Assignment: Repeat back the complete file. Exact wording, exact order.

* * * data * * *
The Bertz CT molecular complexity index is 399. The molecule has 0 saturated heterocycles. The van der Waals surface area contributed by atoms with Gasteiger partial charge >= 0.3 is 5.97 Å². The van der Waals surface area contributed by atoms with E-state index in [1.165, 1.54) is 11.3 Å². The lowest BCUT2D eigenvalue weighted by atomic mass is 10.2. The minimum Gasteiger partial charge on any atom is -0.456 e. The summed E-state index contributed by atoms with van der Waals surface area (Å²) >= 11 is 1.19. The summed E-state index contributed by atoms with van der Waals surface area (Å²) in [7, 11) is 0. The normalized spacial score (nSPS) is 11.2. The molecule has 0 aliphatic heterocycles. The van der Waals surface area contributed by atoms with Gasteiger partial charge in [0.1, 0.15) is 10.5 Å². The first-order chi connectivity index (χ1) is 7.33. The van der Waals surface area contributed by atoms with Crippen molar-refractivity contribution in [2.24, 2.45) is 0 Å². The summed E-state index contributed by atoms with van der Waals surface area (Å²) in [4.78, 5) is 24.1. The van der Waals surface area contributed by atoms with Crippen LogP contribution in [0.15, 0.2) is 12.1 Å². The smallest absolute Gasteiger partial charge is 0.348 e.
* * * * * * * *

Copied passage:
The Bertz CT molecular complexity index is 399. The molecule has 0 saturated heterocycles. The van der Waals surface area contributed by atoms with Gasteiger partial charge >= 0.3 is 5.97 Å². The van der Waals surface area contributed by atoms with E-state index in [1.165, 1.54) is 11.3 Å². The lowest BCUT2D eigenvalue weighted by atomic mass is 10.2. The minimum Gasteiger partial charge on any atom is -0.456 e. The summed E-state index contributed by atoms with van der Waals surface area (Å²) >= 11 is 1.19. The summed E-state index contributed by atoms with van der Waals surface area (Å²) in [7, 11) is 0. The normalized spacial score (nSPS) is 11.2. The molecule has 0 aliphatic heterocycles. The van der Waals surface area contributed by atoms with Gasteiger partial charge in [0.1, 0.15) is 10.5 Å². The first-order chi connectivity index (χ1) is 7.33. The van der Waals surface area contributed by atoms with Crippen molar-refractivity contribution in [2.24, 2.45) is 0 Å². The summed E-state index contributed by atoms with van der Waals surface area (Å²) in [4.78, 5) is 24.1. The van der Waals surface area contributed by atoms with Crippen LogP contribution in [0.15, 0.2) is 12.1 Å². The smallest absolute Gasteiger partial charge is 0.348 e.